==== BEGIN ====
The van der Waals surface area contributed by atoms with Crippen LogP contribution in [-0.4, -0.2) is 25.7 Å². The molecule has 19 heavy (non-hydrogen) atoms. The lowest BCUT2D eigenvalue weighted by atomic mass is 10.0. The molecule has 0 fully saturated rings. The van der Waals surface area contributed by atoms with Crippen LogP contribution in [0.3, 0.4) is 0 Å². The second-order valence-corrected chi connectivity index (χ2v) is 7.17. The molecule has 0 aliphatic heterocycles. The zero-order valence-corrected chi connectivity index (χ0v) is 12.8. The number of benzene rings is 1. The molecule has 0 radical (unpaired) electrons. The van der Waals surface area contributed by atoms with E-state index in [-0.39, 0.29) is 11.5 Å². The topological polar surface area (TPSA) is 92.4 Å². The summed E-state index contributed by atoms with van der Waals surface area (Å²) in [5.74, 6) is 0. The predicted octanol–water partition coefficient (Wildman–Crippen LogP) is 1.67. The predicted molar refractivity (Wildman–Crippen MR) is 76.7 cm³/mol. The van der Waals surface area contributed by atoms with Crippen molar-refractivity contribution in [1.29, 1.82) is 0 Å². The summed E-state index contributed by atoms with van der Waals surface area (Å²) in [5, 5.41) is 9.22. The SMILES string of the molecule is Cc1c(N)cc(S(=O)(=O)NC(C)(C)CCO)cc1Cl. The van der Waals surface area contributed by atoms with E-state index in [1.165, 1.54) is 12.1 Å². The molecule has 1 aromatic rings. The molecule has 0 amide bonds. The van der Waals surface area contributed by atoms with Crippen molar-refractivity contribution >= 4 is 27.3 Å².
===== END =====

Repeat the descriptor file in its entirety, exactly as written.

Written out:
The van der Waals surface area contributed by atoms with Crippen LogP contribution in [-0.4, -0.2) is 25.7 Å². The molecule has 19 heavy (non-hydrogen) atoms. The lowest BCUT2D eigenvalue weighted by atomic mass is 10.0. The molecule has 0 fully saturated rings. The van der Waals surface area contributed by atoms with Crippen LogP contribution in [0.3, 0.4) is 0 Å². The second-order valence-corrected chi connectivity index (χ2v) is 7.17. The molecule has 0 aliphatic heterocycles. The zero-order valence-corrected chi connectivity index (χ0v) is 12.8. The number of benzene rings is 1. The molecule has 0 radical (unpaired) electrons. The van der Waals surface area contributed by atoms with E-state index in [-0.39, 0.29) is 11.5 Å². The topological polar surface area (TPSA) is 92.4 Å². The summed E-state index contributed by atoms with van der Waals surface area (Å²) in [5.74, 6) is 0. The predicted octanol–water partition coefficient (Wildman–Crippen LogP) is 1.67. The predicted molar refractivity (Wildman–Crippen MR) is 76.7 cm³/mol. The van der Waals surface area contributed by atoms with Crippen molar-refractivity contribution in [1.29, 1.82) is 0 Å². The summed E-state index contributed by atoms with van der Waals surface area (Å²) in [5, 5.41) is 9.22. The SMILES string of the molecule is Cc1c(N)cc(S(=O)(=O)NC(C)(C)CCO)cc1Cl. The van der Waals surface area contributed by atoms with E-state index in [1.165, 1.54) is 12.1 Å². The molecule has 1 aromatic rings. The molecule has 0 amide bonds. The van der Waals surface area contributed by atoms with Crippen molar-refractivity contribution >= 4 is 27.3 Å².